Thursday, October 27, 2016

NSA contractor who stole documents over two decades charged


The former National Security Agency (NSA) contractor who’s been charged with stealing and keeping highly classified material over the course of two decades put U.S. intelligence officers and operations at risk by possessing their names, according to a court filing Thursday.

In the filing with a Maryland federal court, the Justice Department confirmed for the first time specific details about the type of information Harold Martin took from the NSA.

“As an example, information stolen by the Defendant includes numerous names of intelligence officers of the United States,” the filing said. “These officers operate under cover outside the United States, and putting the secrecy of their identities at risk by removing information about those identities from appropriate, secure storage not only endangers the lives and safety of those officers and the individuals with whom they work, but also risks exposure of American intelligence operations.”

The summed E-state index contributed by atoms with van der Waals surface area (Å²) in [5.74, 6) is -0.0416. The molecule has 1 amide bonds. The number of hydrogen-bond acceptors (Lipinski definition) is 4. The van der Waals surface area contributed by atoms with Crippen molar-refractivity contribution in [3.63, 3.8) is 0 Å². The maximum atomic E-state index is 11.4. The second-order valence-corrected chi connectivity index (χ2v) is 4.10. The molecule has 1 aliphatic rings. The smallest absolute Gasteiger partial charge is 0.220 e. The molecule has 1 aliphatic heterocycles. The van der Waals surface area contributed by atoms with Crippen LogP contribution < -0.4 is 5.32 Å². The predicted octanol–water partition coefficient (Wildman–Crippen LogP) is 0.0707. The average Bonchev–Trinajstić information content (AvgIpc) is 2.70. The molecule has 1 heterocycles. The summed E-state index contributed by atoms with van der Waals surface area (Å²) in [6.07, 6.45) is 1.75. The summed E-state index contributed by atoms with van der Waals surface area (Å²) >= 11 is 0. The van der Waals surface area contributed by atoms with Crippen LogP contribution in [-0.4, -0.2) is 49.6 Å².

The Justice Department added that if numerous intelligence sources and methods for highly sensitive intelligence operations fell into the wrong hands, they “could be rendered nearly useless.”

Prosecutors estimate that a substantial portion of the 50 terabytes of digital information found in Martin’s possession contains “highly classified information.” Authorities also found thousands of hard-copy documents containing “highly classified information” in his possession.

In the filing Thursday, the Justice Department did not say whether the names of intelligence officers were shared with U.S. adversaries and it’s still unclear whether Martin was selling this information or if he was simply hoarding the information in his home.